Vivian’s no nonsense narration brings East Rockport to life–complete with its small town charm and stifling atmosphere. Mathieu does a great job of showing Viv’s love of her home and family alongside her frustration with the town’s dated, sexist culture as well as her desire to do more and be more than she might ever manage if she stays.

Moxie shows a grassroots movement at its finest as the Moxie girls’ ranks swell and girls in East Rockport learn that they can (and should) speak up for themselves. Frank and nuanced discussions of feminism showcase a variety of perspectives from self-proclaimed feminists like Viv’s new friend Lucy to those more reluctant to label themselves (like Vivian’s best friend Claudia). Mathieu works to make sure Moxie is an inclusive movement with many girls taking the lead while acknowledging the school’s previous stratification along racial and social lines.

The growing sense of community among the Moxie girls and the feel good girl power vibes are balanced with the push and pull between Viv and a sympathetic (but not always understanding) boy. Their romance subplot adds a touch of sweetness to this edgy story while reminding readers that being a feminist doesn’t have to preclude love.

This powerful book proves that the pen can be mightier than the sword and that girls are always stronger when they’re united. Moxie is a must read for everyone but especially young women who have had to apologize on behalf of boys, girls whose ideas only gain validity when a boy shares them, and anyone who’s had the moment of realization that some people will never understand what it’s like to walk down a dark street alone.

In the first issue of Moxie, Vivian asks readers to draw hearts and stars on their hands so likeminded students can find each other at school. After you read and love Moxie (and I’m sure you will) don’t forget to add stars and hearts to your own hands. And always remember: Moxie Girls Fight Back!

Possible Pairings: In a Perfect World by Trish Doller, The Careful Undressing of Love by Corey Ann Haydu, The Outsiders by S. E. Hinton, Here We Are: Feminism for the Real World edited by Kelly Jensen, The Last Time We Were Us by Leah Konen, Wonder Women: 25 Innovators, Inventors, and Trailblazers Who Changed History by Sam Maggs, Saving Francesca by Melina Marchetta, The Nowhere Girls by Amy Reed, Wild Swans by Jessica Spotswood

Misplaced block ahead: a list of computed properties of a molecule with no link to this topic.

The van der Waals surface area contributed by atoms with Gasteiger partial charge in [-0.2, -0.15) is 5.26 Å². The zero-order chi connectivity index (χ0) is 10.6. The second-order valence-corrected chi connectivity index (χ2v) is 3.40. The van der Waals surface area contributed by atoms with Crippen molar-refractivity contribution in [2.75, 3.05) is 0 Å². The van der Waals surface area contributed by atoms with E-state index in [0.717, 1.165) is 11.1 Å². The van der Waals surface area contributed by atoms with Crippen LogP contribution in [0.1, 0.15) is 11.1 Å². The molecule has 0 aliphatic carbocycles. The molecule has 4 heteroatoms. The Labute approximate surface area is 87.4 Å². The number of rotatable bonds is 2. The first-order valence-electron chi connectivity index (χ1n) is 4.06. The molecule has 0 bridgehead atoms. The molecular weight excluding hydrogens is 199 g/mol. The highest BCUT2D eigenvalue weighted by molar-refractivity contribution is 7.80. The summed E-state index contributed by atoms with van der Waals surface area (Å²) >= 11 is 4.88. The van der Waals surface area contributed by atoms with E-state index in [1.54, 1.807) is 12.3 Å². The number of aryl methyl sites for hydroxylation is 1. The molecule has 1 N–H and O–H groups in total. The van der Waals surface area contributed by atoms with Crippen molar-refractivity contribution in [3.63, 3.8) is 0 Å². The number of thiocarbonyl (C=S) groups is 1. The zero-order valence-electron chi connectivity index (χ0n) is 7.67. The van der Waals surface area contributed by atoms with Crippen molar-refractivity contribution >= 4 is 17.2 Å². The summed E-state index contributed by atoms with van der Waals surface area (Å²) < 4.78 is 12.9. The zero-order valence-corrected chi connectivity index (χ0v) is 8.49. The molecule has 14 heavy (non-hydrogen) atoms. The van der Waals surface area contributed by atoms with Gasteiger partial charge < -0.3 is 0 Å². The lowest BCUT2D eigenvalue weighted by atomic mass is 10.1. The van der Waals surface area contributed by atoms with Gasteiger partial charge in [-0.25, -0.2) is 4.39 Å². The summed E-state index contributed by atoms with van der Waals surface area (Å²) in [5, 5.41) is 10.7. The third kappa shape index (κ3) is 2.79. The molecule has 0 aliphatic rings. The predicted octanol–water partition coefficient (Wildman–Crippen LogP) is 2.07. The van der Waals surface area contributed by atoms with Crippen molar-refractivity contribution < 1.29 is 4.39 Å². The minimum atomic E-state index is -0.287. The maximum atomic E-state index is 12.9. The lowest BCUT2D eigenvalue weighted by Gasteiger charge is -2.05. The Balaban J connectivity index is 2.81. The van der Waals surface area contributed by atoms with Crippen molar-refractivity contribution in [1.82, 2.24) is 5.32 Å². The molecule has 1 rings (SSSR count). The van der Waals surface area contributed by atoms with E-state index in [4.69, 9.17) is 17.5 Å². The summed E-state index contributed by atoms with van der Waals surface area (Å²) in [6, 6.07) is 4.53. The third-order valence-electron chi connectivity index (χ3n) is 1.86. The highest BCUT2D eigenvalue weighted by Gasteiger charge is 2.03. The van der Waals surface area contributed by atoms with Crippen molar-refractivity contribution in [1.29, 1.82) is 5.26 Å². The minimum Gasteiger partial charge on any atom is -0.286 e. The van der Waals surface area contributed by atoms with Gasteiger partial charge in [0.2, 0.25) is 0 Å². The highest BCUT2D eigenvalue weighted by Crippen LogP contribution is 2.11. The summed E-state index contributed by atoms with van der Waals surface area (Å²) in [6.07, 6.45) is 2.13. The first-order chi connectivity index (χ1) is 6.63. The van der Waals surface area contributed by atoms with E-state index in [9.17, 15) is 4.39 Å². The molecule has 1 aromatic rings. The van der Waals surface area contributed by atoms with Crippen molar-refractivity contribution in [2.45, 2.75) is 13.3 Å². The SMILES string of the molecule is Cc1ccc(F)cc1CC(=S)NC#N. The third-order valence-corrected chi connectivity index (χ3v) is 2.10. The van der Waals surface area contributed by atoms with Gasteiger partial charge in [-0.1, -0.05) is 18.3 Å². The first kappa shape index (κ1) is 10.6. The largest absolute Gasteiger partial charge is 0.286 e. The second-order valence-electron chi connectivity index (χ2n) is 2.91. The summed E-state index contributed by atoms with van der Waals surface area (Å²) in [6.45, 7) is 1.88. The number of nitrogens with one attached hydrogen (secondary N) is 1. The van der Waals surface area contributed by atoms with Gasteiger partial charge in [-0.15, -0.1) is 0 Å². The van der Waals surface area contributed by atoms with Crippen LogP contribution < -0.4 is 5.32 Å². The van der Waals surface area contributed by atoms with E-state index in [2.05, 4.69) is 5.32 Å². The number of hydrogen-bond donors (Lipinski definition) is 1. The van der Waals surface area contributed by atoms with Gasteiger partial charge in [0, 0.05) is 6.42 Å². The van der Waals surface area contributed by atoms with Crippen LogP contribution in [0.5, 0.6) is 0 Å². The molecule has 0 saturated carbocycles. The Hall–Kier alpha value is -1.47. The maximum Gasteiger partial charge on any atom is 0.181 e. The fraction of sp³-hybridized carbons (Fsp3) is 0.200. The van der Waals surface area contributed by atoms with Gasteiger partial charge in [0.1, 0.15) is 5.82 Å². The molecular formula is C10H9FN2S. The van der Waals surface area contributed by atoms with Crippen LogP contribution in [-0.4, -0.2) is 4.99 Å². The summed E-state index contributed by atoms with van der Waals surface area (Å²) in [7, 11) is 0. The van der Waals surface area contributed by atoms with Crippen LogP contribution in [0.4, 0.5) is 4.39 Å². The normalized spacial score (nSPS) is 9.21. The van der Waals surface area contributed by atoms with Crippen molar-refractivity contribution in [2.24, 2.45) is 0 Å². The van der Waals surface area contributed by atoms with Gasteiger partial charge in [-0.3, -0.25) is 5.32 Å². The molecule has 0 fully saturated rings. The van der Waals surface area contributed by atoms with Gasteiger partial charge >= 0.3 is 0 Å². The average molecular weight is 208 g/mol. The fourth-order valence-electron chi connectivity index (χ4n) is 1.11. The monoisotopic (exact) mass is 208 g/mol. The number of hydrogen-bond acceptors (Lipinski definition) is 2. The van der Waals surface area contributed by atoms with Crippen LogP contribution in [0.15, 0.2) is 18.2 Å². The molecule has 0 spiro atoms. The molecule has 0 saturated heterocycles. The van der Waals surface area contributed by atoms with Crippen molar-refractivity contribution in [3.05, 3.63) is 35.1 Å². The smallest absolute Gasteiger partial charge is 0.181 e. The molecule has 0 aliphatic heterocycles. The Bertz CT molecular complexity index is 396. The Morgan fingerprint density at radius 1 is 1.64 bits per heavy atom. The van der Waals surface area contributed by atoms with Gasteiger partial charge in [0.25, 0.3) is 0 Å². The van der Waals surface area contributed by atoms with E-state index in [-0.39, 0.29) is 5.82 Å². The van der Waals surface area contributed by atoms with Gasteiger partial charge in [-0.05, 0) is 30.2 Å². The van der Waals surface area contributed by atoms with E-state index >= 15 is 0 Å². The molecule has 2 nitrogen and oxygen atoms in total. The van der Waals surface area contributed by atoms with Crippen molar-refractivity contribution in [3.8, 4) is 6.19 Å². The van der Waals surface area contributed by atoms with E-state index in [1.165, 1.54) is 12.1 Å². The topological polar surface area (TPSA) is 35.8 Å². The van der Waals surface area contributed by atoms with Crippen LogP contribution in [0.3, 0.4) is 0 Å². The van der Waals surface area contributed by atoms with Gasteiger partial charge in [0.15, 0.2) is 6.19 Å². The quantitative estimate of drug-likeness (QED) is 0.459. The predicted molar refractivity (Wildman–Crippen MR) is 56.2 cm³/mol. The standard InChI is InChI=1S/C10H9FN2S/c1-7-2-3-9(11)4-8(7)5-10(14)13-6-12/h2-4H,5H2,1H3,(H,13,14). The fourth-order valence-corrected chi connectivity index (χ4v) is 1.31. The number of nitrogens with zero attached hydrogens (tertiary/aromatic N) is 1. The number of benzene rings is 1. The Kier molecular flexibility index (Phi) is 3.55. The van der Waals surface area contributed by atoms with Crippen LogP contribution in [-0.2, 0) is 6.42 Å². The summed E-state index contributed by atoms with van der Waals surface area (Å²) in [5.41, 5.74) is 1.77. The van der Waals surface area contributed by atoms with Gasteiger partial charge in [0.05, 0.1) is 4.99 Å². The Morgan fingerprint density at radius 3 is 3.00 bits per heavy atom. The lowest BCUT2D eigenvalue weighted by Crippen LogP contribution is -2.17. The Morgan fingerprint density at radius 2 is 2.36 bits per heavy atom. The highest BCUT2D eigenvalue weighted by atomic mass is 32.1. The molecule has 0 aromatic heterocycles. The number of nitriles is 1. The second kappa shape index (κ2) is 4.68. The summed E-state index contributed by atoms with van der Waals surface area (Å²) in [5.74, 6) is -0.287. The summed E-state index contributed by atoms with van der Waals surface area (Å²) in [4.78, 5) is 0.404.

Be sure to check out my interview with Jennifer about this book too!

Vivian is tired of the toxic sexism and systemic misogyny at her Texas high school but she also isn't sure what she can do about. That changes when she finds her mom's old Riot Grrrl zines. Suddenly Vivian has a way to speak out and her own zine, Moxie, is born. ✏️ In the pages of Moxie Vivian calls out sexist jokes, harassment, and unfair dress codes and asks girls at the school to join her in protests. As the zine gains momentum the Moxie movement takes on a life of its own. No one knows who started Moxie and as the stakes rise for what the zine and the Moxie girls are fighting for Vivian has to decide how far she's willing to go for what she believes in. ✏️ This powerful book proves that the pen can be mightier than the sword and that girls are always stronger when they're united. A must read for everyone but especially young women who have had to apologize on behalf of boys, girls whose ideas only gain validity when a boy shares them, and anyone who's has the moment of realization that some people will never understand what it's like to walk down a dark street alone. ✏️ In the first issue of Moxie, Vivian asks readers to draw hearts and stars on their hands so likeminded students can find each other at school. You can watch for Moxie on shelves this September but if you want to find your people and your voice, you can add stars and hearts to your hands right now. And always remember: Moxie Girls Fight Back! ✏️ #bookstagram #goodreads #instabook #instareads #bibliophile #books #reading #currentlyreading #amreading #bookworm #bookish #bookgram #booktography #bookblogging #bookblogger #bookphotography #books #bookstagramit #yalit #yastandsfor #moxiegirlsfightback #jennifermathieu #uppercasebox #owlcrate #feminism

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*An advance copy of this title was provided by the publisher for review consideration*